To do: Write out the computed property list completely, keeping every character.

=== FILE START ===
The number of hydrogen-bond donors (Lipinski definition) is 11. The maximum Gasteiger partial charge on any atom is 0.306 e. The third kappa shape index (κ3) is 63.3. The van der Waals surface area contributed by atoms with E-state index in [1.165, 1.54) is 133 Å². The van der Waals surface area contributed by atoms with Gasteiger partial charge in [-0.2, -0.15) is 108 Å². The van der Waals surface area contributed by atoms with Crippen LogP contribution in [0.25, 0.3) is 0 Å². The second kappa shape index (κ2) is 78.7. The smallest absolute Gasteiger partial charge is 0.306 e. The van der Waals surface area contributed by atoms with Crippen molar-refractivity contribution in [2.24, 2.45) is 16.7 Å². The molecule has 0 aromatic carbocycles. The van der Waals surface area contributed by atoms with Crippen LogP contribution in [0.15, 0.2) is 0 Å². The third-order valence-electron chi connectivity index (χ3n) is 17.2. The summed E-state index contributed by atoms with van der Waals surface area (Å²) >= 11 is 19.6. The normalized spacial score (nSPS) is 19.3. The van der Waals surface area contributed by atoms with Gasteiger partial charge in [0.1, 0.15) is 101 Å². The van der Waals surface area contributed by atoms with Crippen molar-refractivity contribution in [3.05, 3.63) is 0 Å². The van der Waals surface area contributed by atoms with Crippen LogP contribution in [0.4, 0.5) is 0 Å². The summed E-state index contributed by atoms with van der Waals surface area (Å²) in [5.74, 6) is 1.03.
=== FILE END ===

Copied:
The number of hydrogen-bond donors (Lipinski definition) is 11. The maximum Gasteiger partial charge on any atom is 0.306 e. The third kappa shape index (κ3) is 63.3. The van der Waals surface area contributed by atoms with E-state index in [1.165, 1.54) is 133 Å². The van der Waals surface area contributed by atoms with Gasteiger partial charge in [-0.2, -0.15) is 108 Å². The van der Waals surface area contributed by atoms with Crippen LogP contribution in [0.25, 0.3) is 0 Å². The second kappa shape index (κ2) is 78.7. The smallest absolute Gasteiger partial charge is 0.306 e. The van der Waals surface area contributed by atoms with Crippen molar-refractivity contribution in [2.24, 2.45) is 16.7 Å². The molecule has 0 aromatic carbocycles. The van der Waals surface area contributed by atoms with Crippen LogP contribution in [0.15, 0.2) is 0 Å². The third-order valence-electron chi connectivity index (χ3n) is 17.2. The summed E-state index contributed by atoms with van der Waals surface area (Å²) >= 11 is 19.6. The normalized spacial score (nSPS) is 19.3. The van der Waals surface area contributed by atoms with Gasteiger partial charge in [0.1, 0.15) is 101 Å². The van der Waals surface area contributed by atoms with Crippen molar-refractivity contribution in [3.05, 3.63) is 0 Å². The van der Waals surface area contributed by atoms with Crippen LogP contribution in [0.4, 0.5) is 0 Å². The summed E-state index contributed by atoms with van der Waals surface area (Å²) in [5.74, 6) is 1.03.